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Old enough for a six pack?
(No. 59) Build muscle for a fruitful life, by Stephen P. Williams
A brain flitchet banished my muscles
I’m not too worried about the beach bully kicking sand in my face, but I do have concerns about my own muscle loss, year after year.
Charles Atlas, née Angelo Siciliano, above, was a model of old-fashioned masculinity for boys growing up in the 60s and 70s. His muscle building ads were at the back of every comic book, and we always laughed at them. But let me tell you, I’m not laughing any more. I’m lifting. I’m doing pushups. Squats. Lunges. Ball work. TRX bands. You name it, if there’s a free weight or anything else not connected to a machine at my gym, I’ve tried it. (I find most machines at my gym to be unfriendly, too rigid, and potentially covered in stranuses — strangers’ viruses. I avoid machines at all cost). Today I did pushups (balancing on a Bosu), squats, lunges, resistance work, overhead lifts and kettle ball movement. Tomorrow I might lift free weights or go to a pilates class.
That’s because I know these facts: muscles are the key to balance, movement and overall health; lifting works; and a person is never too old to lift.
But it is so easy to quit. One day you are at the gym, and the next day you aren’t. I quit lifting for nearly a year after some mental flitchet entered my brain early in the pandemic, telling me I no longer needed to work out. The bout of COVID-19 that left my lungs weaker, and my calves in pain whenever I walked very far, didn’t help. Plus, my gym was closed. Over a period of 12 months I gained 20 pounds. But it wasn’t until I noticed that my once strong arms were developing a little teacher shake (“Go to the principal’s office,” she demanded, pointing towards the door, her biceps flapping back and forth in the non-existent breeze), that I realized how important it was for me to do resistance work.
I don’t spend too much time worrying about reps and sets and the amount of weight I’m moving around. Rather, I try to keep my muscles engaged, over and over, whether it’s by lifting a tire, or balancing a 12 pound ball on my palm. Or I’ll pick up some relatively light 22 pound free weights and do curls, maybe eight in a set, until I feel tired. I’ll mix in some squats and lunges and in half an hour I’ve done 8 different exercises. So I add two or three more before calling it a day.
Astrologically, that’s an Aquarian workout. If you are Virgo, you might want to track everything with a pad and paper. To each his own, as long as you keep moving.
You will notice the initial results within weeks. You might not look like a body builder after a month, but you will feel kind of like Bruce Lee, light on your feet, with better balance. Getting on and off a couch will seem a little easier. After six months, you’ll be looking pretty fit.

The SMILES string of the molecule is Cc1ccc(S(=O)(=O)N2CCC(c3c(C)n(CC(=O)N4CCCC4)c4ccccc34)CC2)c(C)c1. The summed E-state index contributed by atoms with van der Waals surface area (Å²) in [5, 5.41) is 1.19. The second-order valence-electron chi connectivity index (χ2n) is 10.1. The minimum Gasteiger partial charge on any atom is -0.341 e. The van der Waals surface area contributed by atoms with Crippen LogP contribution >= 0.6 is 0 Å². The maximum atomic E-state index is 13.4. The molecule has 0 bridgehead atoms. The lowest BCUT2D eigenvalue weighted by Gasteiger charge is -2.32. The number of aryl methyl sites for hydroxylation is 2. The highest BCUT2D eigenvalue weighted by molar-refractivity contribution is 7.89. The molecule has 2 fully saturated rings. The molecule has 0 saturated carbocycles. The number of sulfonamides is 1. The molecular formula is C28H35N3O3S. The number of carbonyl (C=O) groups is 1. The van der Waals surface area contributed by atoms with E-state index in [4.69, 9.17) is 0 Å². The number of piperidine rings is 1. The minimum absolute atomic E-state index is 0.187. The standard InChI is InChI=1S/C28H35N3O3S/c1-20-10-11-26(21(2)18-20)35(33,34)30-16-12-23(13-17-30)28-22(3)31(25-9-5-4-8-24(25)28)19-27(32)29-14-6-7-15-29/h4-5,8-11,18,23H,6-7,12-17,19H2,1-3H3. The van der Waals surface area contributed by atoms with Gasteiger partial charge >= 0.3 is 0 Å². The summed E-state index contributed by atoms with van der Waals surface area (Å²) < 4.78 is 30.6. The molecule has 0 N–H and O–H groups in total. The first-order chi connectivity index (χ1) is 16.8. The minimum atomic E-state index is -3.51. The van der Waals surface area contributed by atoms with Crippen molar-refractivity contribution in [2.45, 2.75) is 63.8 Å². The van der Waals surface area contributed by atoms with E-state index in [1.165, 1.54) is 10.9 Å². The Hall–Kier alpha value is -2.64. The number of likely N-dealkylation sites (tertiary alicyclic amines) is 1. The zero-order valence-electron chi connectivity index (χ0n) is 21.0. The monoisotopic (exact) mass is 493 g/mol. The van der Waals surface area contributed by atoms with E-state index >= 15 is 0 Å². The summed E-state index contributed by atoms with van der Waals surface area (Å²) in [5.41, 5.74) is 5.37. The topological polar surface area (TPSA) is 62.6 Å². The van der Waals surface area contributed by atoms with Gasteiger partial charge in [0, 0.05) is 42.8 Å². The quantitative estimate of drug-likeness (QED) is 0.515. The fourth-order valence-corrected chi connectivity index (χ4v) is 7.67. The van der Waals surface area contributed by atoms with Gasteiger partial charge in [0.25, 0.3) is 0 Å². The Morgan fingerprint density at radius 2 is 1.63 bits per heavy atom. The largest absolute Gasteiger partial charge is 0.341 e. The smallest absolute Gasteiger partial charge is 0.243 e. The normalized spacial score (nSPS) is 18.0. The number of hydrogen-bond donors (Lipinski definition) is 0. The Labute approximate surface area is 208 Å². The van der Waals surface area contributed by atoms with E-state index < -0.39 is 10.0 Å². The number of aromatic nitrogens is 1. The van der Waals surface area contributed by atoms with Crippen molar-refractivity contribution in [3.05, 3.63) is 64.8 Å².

Here’s a bonus most middle age and older people will appreciate: muscle tissue burns more calories than fat does. That means that muscle boosts your metabolism. The more muscle the better. Muscle is also especially good at targeting belly fat when it needs fuel. Belly fat is the super dangerous stuff that surrounds your organs and messes with your heart.
When you stress a muscle with weights, the sugar it has stored for energy breaks down. When the exercise ends, the muscles replenish this energy with glycogen that’s stored in fat. Muscle grows. Fat slows. This process also reduces a person’s risk of diabetes.
Harvard School of Public Health researchers found that men who did just 20 minutes of daily weight training gained far less abdominal fat than men who ran and danced and did other aerobics exercise.
Strength work also replenishes the supply of mitochondria in the body, the energy burning rods in our cells that are so crucial to youthfulness and longevity.
Here’s how to do weight and resistance exercises:
Breathe throughout. Do not hold your breath. For the most part, exhale as you lift, push or pull. Release on the inhale.
Remember that lifting a ten pound ball or garden implement is probably as good as lifting a 10 pound free weight. Lift what you feel like lifting.
Stop working out if you feel chest pain, aching, uncomfortable fullness or burning in your chest; wheezing and shortness of breath; you faint; or your joints flare up.
I also recommend that you look in the mirror as you lift, now and then. It’s helpful to be realistic about what shape you are in, so that you can see the improvements as they happen. Within a few months, you’ll be satisfied when you look in the mirror and see the results of your hard work.
A very good no-machine full body workout from Buster Keaton
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